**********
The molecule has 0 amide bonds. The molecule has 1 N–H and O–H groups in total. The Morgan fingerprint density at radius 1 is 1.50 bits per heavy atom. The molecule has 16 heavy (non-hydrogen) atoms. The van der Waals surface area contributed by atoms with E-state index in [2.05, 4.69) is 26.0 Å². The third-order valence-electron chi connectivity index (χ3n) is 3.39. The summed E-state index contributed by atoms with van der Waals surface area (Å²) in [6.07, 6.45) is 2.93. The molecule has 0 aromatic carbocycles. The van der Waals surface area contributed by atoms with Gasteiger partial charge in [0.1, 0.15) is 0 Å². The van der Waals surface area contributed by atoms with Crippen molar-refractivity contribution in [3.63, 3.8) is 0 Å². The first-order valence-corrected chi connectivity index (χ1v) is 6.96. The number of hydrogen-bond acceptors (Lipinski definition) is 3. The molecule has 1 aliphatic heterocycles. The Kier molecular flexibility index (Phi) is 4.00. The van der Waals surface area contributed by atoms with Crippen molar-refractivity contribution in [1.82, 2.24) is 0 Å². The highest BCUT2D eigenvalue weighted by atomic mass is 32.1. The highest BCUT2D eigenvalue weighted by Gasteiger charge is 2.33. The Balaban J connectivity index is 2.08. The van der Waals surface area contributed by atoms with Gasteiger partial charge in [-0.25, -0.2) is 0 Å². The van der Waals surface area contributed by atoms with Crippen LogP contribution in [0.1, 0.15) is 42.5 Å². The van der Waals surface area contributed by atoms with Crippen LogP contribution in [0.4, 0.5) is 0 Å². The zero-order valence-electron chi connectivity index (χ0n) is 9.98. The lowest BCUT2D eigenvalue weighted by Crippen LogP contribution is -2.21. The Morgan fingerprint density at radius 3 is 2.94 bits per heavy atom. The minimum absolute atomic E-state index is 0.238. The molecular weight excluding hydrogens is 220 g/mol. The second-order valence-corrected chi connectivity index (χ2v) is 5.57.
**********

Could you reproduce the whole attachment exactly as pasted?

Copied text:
The molecule has 0 amide bonds. The molecule has 1 N–H and O–H groups in total. The Morgan fingerprint density at radius 1 is 1.50 bits per heavy atom. The molecule has 16 heavy (non-hydrogen) atoms. The van der Waals surface area contributed by atoms with E-state index in [2.05, 4.69) is 26.0 Å². The third-order valence-electron chi connectivity index (χ3n) is 3.39. The summed E-state index contributed by atoms with van der Waals surface area (Å²) in [6.07, 6.45) is 2.93. The molecule has 0 aromatic carbocycles. The van der Waals surface area contributed by atoms with Gasteiger partial charge in [0.1, 0.15) is 0 Å². The van der Waals surface area contributed by atoms with Crippen molar-refractivity contribution in [3.63, 3.8) is 0 Å². The first-order valence-corrected chi connectivity index (χ1v) is 6.96. The number of hydrogen-bond acceptors (Lipinski definition) is 3. The molecule has 1 aliphatic heterocycles. The Kier molecular flexibility index (Phi) is 4.00. The van der Waals surface area contributed by atoms with Crippen molar-refractivity contribution in [1.82, 2.24) is 0 Å². The highest BCUT2D eigenvalue weighted by atomic mass is 32.1. The highest BCUT2D eigenvalue weighted by Gasteiger charge is 2.33. The Balaban J connectivity index is 2.08. The van der Waals surface area contributed by atoms with Gasteiger partial charge in [-0.25, -0.2) is 0 Å². The van der Waals surface area contributed by atoms with Crippen LogP contribution in [0.1, 0.15) is 42.5 Å². The van der Waals surface area contributed by atoms with Crippen LogP contribution in [0.4, 0.5) is 0 Å². The zero-order valence-electron chi connectivity index (χ0n) is 9.98. The lowest BCUT2D eigenvalue weighted by Crippen LogP contribution is -2.21. The Morgan fingerprint density at radius 3 is 2.94 bits per heavy atom. The minimum absolute atomic E-state index is 0.238. The molecular weight excluding hydrogens is 220 g/mol. The second-order valence-corrected chi connectivity index (χ2v) is 5.57.